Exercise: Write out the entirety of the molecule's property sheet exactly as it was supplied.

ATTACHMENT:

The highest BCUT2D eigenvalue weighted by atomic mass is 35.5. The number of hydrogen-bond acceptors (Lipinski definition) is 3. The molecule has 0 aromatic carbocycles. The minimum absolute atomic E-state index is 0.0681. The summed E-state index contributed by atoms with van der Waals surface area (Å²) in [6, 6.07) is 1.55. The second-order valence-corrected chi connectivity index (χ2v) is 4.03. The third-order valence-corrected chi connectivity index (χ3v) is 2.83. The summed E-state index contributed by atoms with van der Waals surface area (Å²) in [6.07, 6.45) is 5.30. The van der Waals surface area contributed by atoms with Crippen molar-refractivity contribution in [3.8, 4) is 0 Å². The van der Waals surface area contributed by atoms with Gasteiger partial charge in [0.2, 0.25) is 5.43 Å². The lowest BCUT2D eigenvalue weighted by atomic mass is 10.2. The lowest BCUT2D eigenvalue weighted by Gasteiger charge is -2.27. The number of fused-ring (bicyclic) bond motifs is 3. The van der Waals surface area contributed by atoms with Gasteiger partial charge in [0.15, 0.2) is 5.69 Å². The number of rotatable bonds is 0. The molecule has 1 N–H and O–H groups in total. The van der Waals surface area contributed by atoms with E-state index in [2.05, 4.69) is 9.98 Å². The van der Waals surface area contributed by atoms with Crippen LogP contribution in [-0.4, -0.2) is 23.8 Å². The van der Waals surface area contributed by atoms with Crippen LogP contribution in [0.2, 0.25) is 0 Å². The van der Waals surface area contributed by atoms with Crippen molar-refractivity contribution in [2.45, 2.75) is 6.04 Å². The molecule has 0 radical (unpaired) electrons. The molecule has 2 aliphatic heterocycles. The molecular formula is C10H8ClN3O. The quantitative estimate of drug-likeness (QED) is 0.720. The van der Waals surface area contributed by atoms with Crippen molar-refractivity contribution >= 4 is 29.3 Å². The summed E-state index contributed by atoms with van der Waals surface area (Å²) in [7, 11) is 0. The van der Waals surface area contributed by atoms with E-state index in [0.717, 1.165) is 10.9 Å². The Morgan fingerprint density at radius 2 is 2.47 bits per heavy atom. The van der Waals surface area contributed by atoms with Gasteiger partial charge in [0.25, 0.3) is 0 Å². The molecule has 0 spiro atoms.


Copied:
The highest BCUT2D eigenvalue weighted by atomic mass is 35.5. The number of hydrogen-bond acceptors (Lipinski definition) is 3. The molecule has 0 aromatic carbocycles. The minimum absolute atomic E-state index is 0.0681. The summed E-state index contributed by atoms with van der Waals surface area (Å²) in [6, 6.07) is 1.55. The second-order valence-corrected chi connectivity index (χ2v) is 4.03. The third-order valence-corrected chi connectivity index (χ3v) is 2.83. The summed E-state index contributed by atoms with van der Waals surface area (Å²) in [6.07, 6.45) is 5.30. The van der Waals surface area contributed by atoms with Crippen molar-refractivity contribution in [3.8, 4) is 0 Å². The van der Waals surface area contributed by atoms with Gasteiger partial charge in [0.2, 0.25) is 5.43 Å². The lowest BCUT2D eigenvalue weighted by atomic mass is 10.2. The lowest BCUT2D eigenvalue weighted by Gasteiger charge is -2.27. The number of fused-ring (bicyclic) bond motifs is 3. The van der Waals surface area contributed by atoms with Gasteiger partial charge in [0.15, 0.2) is 5.69 Å². The number of rotatable bonds is 0. The molecule has 1 N–H and O–H groups in total. The van der Waals surface area contributed by atoms with E-state index in [2.05, 4.69) is 9.98 Å². The van der Waals surface area contributed by atoms with Crippen LogP contribution in [-0.4, -0.2) is 23.8 Å². The van der Waals surface area contributed by atoms with Crippen LogP contribution in [0.2, 0.25) is 0 Å². The van der Waals surface area contributed by atoms with Crippen molar-refractivity contribution in [2.45, 2.75) is 6.04 Å². The molecule has 0 radical (unpaired) electrons. The molecule has 2 aliphatic heterocycles. The molecular formula is C10H8ClN3O. The quantitative estimate of drug-likeness (QED) is 0.720. The van der Waals surface area contributed by atoms with Crippen molar-refractivity contribution >= 4 is 29.3 Å². The summed E-state index contributed by atoms with van der Waals surface area (Å²) in [7, 11) is 0. The van der Waals surface area contributed by atoms with E-state index in [0.717, 1.165) is 10.9 Å². The Morgan fingerprint density at radius 2 is 2.47 bits per heavy atom. The van der Waals surface area contributed by atoms with Gasteiger partial charge in [0.25, 0.3) is 0 Å². The molecule has 0 spiro atoms.